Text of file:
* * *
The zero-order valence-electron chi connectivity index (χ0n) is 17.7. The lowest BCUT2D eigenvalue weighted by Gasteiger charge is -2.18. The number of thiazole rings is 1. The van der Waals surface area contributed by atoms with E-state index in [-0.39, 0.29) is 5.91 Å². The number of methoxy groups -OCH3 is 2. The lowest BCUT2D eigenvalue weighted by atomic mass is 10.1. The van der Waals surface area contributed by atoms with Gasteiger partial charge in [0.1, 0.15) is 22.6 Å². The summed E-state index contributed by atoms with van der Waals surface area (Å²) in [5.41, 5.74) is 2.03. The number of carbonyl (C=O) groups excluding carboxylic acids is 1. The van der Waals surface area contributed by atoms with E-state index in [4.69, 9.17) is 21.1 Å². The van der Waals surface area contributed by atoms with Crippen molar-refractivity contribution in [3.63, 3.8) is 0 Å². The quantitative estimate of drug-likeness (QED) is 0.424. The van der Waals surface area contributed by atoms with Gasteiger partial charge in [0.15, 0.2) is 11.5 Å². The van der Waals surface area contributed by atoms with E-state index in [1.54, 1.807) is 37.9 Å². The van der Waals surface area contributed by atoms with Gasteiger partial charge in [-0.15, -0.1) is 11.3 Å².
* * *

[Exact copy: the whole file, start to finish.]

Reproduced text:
The zero-order valence-electron chi connectivity index (χ0n) is 17.7. The lowest BCUT2D eigenvalue weighted by Gasteiger charge is -2.18. The number of thiazole rings is 1. The van der Waals surface area contributed by atoms with E-state index in [-0.39, 0.29) is 5.91 Å². The number of methoxy groups -OCH3 is 2. The lowest BCUT2D eigenvalue weighted by atomic mass is 10.1. The van der Waals surface area contributed by atoms with Gasteiger partial charge in [0.1, 0.15) is 22.6 Å². The summed E-state index contributed by atoms with van der Waals surface area (Å²) in [5.41, 5.74) is 2.03. The number of carbonyl (C=O) groups excluding carboxylic acids is 1. The van der Waals surface area contributed by atoms with E-state index in [4.69, 9.17) is 21.1 Å². The van der Waals surface area contributed by atoms with Crippen molar-refractivity contribution in [3.63, 3.8) is 0 Å². The quantitative estimate of drug-likeness (QED) is 0.424. The van der Waals surface area contributed by atoms with Gasteiger partial charge in [0.15, 0.2) is 11.5 Å². The van der Waals surface area contributed by atoms with E-state index in [1.54, 1.807) is 37.9 Å². The van der Waals surface area contributed by atoms with Gasteiger partial charge in [-0.15, -0.1) is 11.3 Å².